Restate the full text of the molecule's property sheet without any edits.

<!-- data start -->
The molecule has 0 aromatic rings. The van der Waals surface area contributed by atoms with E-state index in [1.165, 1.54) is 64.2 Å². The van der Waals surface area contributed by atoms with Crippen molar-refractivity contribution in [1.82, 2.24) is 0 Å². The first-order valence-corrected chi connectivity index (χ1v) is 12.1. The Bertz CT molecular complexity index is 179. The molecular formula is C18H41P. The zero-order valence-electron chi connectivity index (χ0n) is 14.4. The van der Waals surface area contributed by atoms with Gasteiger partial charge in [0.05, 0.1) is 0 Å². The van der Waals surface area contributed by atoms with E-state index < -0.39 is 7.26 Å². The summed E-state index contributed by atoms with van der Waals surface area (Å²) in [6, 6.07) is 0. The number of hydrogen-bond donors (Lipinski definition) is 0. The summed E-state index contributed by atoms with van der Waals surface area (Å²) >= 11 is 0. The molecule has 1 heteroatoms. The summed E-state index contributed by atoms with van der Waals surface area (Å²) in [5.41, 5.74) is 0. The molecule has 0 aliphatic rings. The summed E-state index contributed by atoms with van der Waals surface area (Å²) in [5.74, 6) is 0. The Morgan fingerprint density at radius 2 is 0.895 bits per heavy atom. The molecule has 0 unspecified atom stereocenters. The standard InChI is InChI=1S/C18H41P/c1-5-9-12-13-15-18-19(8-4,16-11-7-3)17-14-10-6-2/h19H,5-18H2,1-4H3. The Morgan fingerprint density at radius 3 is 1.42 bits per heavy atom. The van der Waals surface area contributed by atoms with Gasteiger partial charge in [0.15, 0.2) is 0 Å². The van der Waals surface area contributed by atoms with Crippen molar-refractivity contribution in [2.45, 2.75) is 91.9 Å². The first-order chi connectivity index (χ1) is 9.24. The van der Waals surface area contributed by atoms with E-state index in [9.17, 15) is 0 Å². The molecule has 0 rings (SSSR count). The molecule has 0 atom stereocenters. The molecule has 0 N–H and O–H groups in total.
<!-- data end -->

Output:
The molecule has 0 aromatic rings. The van der Waals surface area contributed by atoms with E-state index in [1.165, 1.54) is 64.2 Å². The van der Waals surface area contributed by atoms with Crippen molar-refractivity contribution in [1.82, 2.24) is 0 Å². The first-order valence-corrected chi connectivity index (χ1v) is 12.1. The Bertz CT molecular complexity index is 179. The molecular formula is C18H41P. The zero-order valence-electron chi connectivity index (χ0n) is 14.4. The van der Waals surface area contributed by atoms with Gasteiger partial charge in [0.05, 0.1) is 0 Å². The van der Waals surface area contributed by atoms with E-state index < -0.39 is 7.26 Å². The summed E-state index contributed by atoms with van der Waals surface area (Å²) in [6, 6.07) is 0. The number of hydrogen-bond donors (Lipinski definition) is 0. The summed E-state index contributed by atoms with van der Waals surface area (Å²) >= 11 is 0. The molecule has 1 heteroatoms. The summed E-state index contributed by atoms with van der Waals surface area (Å²) in [5.41, 5.74) is 0. The molecule has 0 aliphatic rings. The summed E-state index contributed by atoms with van der Waals surface area (Å²) in [5.74, 6) is 0. The Morgan fingerprint density at radius 2 is 0.895 bits per heavy atom. The molecule has 0 unspecified atom stereocenters. The standard InChI is InChI=1S/C18H41P/c1-5-9-12-13-15-18-19(8-4,16-11-7-3)17-14-10-6-2/h19H,5-18H2,1-4H3. The Morgan fingerprint density at radius 3 is 1.42 bits per heavy atom. The van der Waals surface area contributed by atoms with Gasteiger partial charge in [0.15, 0.2) is 0 Å². The van der Waals surface area contributed by atoms with Crippen molar-refractivity contribution in [2.45, 2.75) is 91.9 Å². The first-order chi connectivity index (χ1) is 9.24. The van der Waals surface area contributed by atoms with E-state index in [9.17, 15) is 0 Å². The molecule has 0 rings (SSSR count). The molecule has 0 atom stereocenters. The molecule has 0 N–H and O–H groups in total.